A very groove laden month. Enjoy.
1. Larry Young – “Young Blues” (1960)
“Young Blues is the second in a series of underground test explosions of nuclear funkiness by the Larry Young Quartet”. So reads the liner notes to organist Young’s second LP. Of course it’s nowhere near as good as that (imagine if it was) but a nice example of early soul-jazz all the same.
2. Johnny Young & His Chicago Blues Band – “Slam Hammer” (1966)
Johnny Young takes top billing but it is James Cotton in the small print whose dirty, in-the-red, harmonica makes this a crunching slab of extreme blueswailin’.
3. The Rubaiyats – “Omar Khayyam” (1966)
From the dynamite compilation New Orleans Funk 3 and written by Allen Toussaint, The Rubaiyats (featuring Allen) joyously promise to get out in the street and indulge in wine, women and song the whole night through. Sounds like one heck of a party. God, I wish I was back in New Orleans.
4. Santa Barbara Machine Head – “Rubber Monkey” (1967)
Santa Barbara Machine Head only existed for a few months in 1967, just long enough for Jon Lord (keyboards), Ronnie Wood (guitar), Kim Gardner (bass) and Twink (drums) to cut three instrumentals for Immediate. The Hammond-heavy workout of “Rubber Monkey” gave notice of Lord’s next project: Deep Purple.
5. Blue’s Men – “If I Were A Carpenter” (1968)
There are hundreds of versions of this but Argentinian beat combo Blue’s Men turn in one of the most bizarre. Brilliantly bonkers.
6. Albert King – “Hound Dog” (1969)
Best record shopping find this month is Albert King’s LP, King, Does The King’s Things, a 1969 Stax release of songs made famous by Elvis. Backed by the MGs and the Memphis Horns it’s a smokin’ blues funk of a beast although quite what King did to upset the art department at Stax remains a mystery.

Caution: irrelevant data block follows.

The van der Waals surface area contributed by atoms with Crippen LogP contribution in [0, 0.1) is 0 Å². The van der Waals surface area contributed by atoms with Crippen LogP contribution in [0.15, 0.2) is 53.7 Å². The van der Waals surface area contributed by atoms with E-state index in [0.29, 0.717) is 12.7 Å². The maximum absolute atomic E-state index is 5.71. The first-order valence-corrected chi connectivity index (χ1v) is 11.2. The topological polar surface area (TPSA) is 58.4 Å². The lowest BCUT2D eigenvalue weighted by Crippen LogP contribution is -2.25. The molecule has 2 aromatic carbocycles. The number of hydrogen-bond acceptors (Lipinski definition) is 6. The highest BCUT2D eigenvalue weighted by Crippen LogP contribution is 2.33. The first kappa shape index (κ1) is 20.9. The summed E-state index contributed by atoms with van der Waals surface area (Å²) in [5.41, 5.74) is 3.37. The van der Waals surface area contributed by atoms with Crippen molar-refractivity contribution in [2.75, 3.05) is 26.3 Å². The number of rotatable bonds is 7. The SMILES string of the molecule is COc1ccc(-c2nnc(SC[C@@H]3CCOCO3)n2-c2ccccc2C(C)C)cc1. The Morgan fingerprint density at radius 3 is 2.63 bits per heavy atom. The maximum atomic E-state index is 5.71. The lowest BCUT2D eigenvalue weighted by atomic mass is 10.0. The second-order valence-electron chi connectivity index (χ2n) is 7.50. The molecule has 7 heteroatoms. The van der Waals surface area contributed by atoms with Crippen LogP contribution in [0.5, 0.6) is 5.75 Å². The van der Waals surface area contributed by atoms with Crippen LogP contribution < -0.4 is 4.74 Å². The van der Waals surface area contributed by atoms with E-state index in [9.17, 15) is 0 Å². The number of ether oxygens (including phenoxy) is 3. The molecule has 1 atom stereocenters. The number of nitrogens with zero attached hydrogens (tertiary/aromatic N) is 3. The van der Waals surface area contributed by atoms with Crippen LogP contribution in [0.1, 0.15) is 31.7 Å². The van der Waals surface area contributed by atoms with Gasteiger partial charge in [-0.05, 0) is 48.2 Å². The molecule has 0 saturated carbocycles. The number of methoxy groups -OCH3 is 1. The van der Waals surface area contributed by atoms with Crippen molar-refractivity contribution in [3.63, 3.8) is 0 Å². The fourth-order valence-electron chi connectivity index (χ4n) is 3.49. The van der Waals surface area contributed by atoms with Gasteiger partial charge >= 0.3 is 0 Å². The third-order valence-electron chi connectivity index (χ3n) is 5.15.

7. The Friends of Distinction – “Grazing In The Grass” (1969)
In reverse of the more common situation, The Friends of Distinction took Hugh Masekela’s instrumental hit and added their own lyrics. They also added four extra layers of cheery Californian sunshine.
8. Houston Person – “Hey Driver!” (1969)
A chant of the track’s title over an irresistible Hammond and horns groove from the excellent long-player Goodness!
9. Blood Hollins – “Don’t Give It Up” (1976)
Everett “Blood” Hollins’ second release on his Strange Fruit label was this disco driven number. Had Paul Weller heard this in 1987 during The Cost Of Loving-era he and Dee C. Lee would surely have been tempted to cover it for The Style Council. Be grateful he presumably didn’t.
10. Real Estate – “Primitive” (2014)
A quarter of the way through the year and the best album so far belongs to New Jersey’s Real Estate for Atlas. Melancholic melodies entwine with beautiful crisp guitar lines which weave their way through the whole record.